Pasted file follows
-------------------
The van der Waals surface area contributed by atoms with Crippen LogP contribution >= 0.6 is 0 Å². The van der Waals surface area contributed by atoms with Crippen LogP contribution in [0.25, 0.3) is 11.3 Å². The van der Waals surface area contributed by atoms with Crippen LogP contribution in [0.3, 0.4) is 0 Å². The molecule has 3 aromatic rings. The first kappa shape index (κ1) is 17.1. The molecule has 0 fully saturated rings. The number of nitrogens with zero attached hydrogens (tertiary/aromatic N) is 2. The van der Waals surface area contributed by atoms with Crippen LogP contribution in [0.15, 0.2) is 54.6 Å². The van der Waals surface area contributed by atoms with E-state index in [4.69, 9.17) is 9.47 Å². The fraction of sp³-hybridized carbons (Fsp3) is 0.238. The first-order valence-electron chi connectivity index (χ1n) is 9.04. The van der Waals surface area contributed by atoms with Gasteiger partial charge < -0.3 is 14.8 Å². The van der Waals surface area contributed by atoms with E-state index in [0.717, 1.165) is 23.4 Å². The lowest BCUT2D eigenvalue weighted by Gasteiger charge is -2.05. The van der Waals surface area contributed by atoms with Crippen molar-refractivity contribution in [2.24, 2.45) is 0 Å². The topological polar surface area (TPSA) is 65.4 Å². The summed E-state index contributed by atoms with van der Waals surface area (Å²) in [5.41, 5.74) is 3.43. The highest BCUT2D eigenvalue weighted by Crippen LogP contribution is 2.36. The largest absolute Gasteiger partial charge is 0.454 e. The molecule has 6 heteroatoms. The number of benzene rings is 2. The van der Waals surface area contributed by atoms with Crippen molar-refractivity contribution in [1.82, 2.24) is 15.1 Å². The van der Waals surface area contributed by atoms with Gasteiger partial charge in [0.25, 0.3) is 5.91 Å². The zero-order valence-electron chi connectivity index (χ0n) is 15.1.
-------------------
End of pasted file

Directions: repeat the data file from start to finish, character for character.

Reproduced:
The van der Waals surface area contributed by atoms with Crippen LogP contribution >= 0.6 is 0 Å². The van der Waals surface area contributed by atoms with Crippen LogP contribution in [0.25, 0.3) is 11.3 Å². The van der Waals surface area contributed by atoms with Crippen LogP contribution in [0.3, 0.4) is 0 Å². The molecule has 3 aromatic rings. The first kappa shape index (κ1) is 17.1. The molecule has 0 fully saturated rings. The number of nitrogens with zero attached hydrogens (tertiary/aromatic N) is 2. The van der Waals surface area contributed by atoms with Crippen LogP contribution in [0.15, 0.2) is 54.6 Å². The van der Waals surface area contributed by atoms with E-state index in [4.69, 9.17) is 9.47 Å². The fraction of sp³-hybridized carbons (Fsp3) is 0.238. The first-order valence-electron chi connectivity index (χ1n) is 9.04. The van der Waals surface area contributed by atoms with Gasteiger partial charge < -0.3 is 14.8 Å². The van der Waals surface area contributed by atoms with E-state index in [0.717, 1.165) is 23.4 Å². The lowest BCUT2D eigenvalue weighted by Gasteiger charge is -2.05. The van der Waals surface area contributed by atoms with Crippen molar-refractivity contribution in [2.24, 2.45) is 0 Å². The topological polar surface area (TPSA) is 65.4 Å². The summed E-state index contributed by atoms with van der Waals surface area (Å²) in [5.41, 5.74) is 3.43. The highest BCUT2D eigenvalue weighted by Crippen LogP contribution is 2.36. The largest absolute Gasteiger partial charge is 0.454 e. The molecule has 6 heteroatoms. The number of benzene rings is 2. The van der Waals surface area contributed by atoms with Crippen molar-refractivity contribution in [1.82, 2.24) is 15.1 Å². The van der Waals surface area contributed by atoms with Gasteiger partial charge in [0.25, 0.3) is 5.91 Å². The zero-order valence-electron chi connectivity index (χ0n) is 15.1.